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Seahawks NFL Draft rumors: Pete Carroll says team wasn’t trading Russell Wilson



Seahawks NFL Draft rumors: Pete Carroll says team wasn't trading Russell Wilson

The Seahawks’ top decision-makers spent a large portion of their predraft news conference Wednesday answering questions about the offseason drama surrounding quarterback Russell Wilson.

Coach Pete Carroll and general manager John Schneider both claimed that everything is fine after Wilson voiced frustration with the organization and appeared to demand greater input in personnel decisions.

SEAHAWKS DRAFT PICKS: Full list of selections

“There was some stuff that was said that had to be dealt with, and it has been,” Carroll said. He added that he and Wilson have been speaking on a regular basis.

Wilson told The Dan Patrick Show last February that he was frustrated about being sacked and hit so much over the years. He also said in the interview that he would like to have more say in which players the team adds.   

“I want to be able to be involved, because at the end of the day, it’s your legacy, it’s your team’s legacy, it’s the guys you get to go into the huddle with — and at the end of the day, those guys you’ve got to trust,” he told Patrick (per

MORE: Carlos Dunlap believes Wilson is ‘here to stay’

His comments led to speculation that Wilson’s relationship with Carroll was broken and the Seahawks were responding by talking with teams about their franchise passer. Carroll and Schneider both tried to say that there was little to no possibility of them getting rid of Wilson.

The highlights of what the two had to say.

Schneider on reports that he discussed a Wilson trade with the Bears:

“There was a number of teams that called after that media blitz that happened, right? But no, I never actively negotiated with anybody, with any team. Did people call? Absolutely, but I’m not going to get into specific teams. There was never, ever a conversation. You know, people think that trade talks happen, you know, like, hey, you start negotiating right away. There’s a lot of calls that are very, very periphery calls. Unless you’re dealing with trading a seventh-round pick for a player that may be getting cut that’s going to be on the (waiver) wire or something like that, those happen very quickly. Yeah, no, there was no active negotiations going on.”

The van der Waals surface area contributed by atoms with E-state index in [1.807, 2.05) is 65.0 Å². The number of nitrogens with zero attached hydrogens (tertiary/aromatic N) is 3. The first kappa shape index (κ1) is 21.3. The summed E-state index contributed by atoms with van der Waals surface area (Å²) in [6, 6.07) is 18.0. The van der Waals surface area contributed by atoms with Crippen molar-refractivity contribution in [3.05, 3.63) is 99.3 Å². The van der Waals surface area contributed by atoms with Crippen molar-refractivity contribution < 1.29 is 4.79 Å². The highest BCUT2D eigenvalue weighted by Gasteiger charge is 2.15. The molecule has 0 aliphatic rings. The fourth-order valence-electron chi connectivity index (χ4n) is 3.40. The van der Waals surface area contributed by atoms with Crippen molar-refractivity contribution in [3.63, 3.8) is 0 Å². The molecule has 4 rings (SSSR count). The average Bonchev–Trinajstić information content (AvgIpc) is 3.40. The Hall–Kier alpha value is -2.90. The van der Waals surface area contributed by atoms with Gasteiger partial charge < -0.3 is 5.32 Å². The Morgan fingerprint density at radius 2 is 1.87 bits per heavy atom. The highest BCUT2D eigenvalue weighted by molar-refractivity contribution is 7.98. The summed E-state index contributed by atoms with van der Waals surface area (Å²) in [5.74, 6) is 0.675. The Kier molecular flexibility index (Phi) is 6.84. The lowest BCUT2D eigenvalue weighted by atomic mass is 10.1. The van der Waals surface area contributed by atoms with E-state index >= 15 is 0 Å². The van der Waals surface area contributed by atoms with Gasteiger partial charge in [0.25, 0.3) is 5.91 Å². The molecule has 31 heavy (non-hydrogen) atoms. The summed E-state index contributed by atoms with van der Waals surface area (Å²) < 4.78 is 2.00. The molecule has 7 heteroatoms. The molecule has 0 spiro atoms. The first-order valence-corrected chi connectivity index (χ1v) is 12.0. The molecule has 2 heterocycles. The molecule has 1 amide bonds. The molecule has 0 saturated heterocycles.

Carroll on whether the Seahawks are committed to Wilson:

“Russ has been our quarterback for a good while and we’ve got a long contract with him, and when all of the conversation went about trades and all that, I knew what the truth was: We weren’t trading Russell. We plan on him being here for a good while — I don’t know how many years it is now — but we’re in great shape and a long future ahead of us is shared. Russ knows that and I know that. We’re very clear about it. It’s why it was really obvious that we just had to sit back and let, kind of, the media take its course with the topic, and we did. We’re in good shape and both very clear about that.” (Wilson has three years remaining on the four-year, $140 million contract extension he signed in 2019.) 

Carroll on whether Wilson now has more input in personnel decisions:

“No, because Russ and I have been in conversation about stuff that I think might be defined as that and we’re talking about stuff. He’s been here 10 years, whatever the heck it is, so we’ve had a lot of conversations. I’ve had a lot of conversations with a lot of guys. I talk to guys all the time. I want information. I’m not standing here like I have all the answers. I want all of the input I can get to make the decisions I make. Russell’s been through a lot with us and he’s got a good perspective. He doesn’t have all the answers, at all. He has his opinions at times and I’m fine with dealing with that, just like I was with other players that have been here in the past. It’s not any different. He never made a statement that he had to do that or had to have more say-so. That never happened. None of that happened. We never talked like that.”

Carroll on why the Seahawks didn’t try to publicly squash the rumors: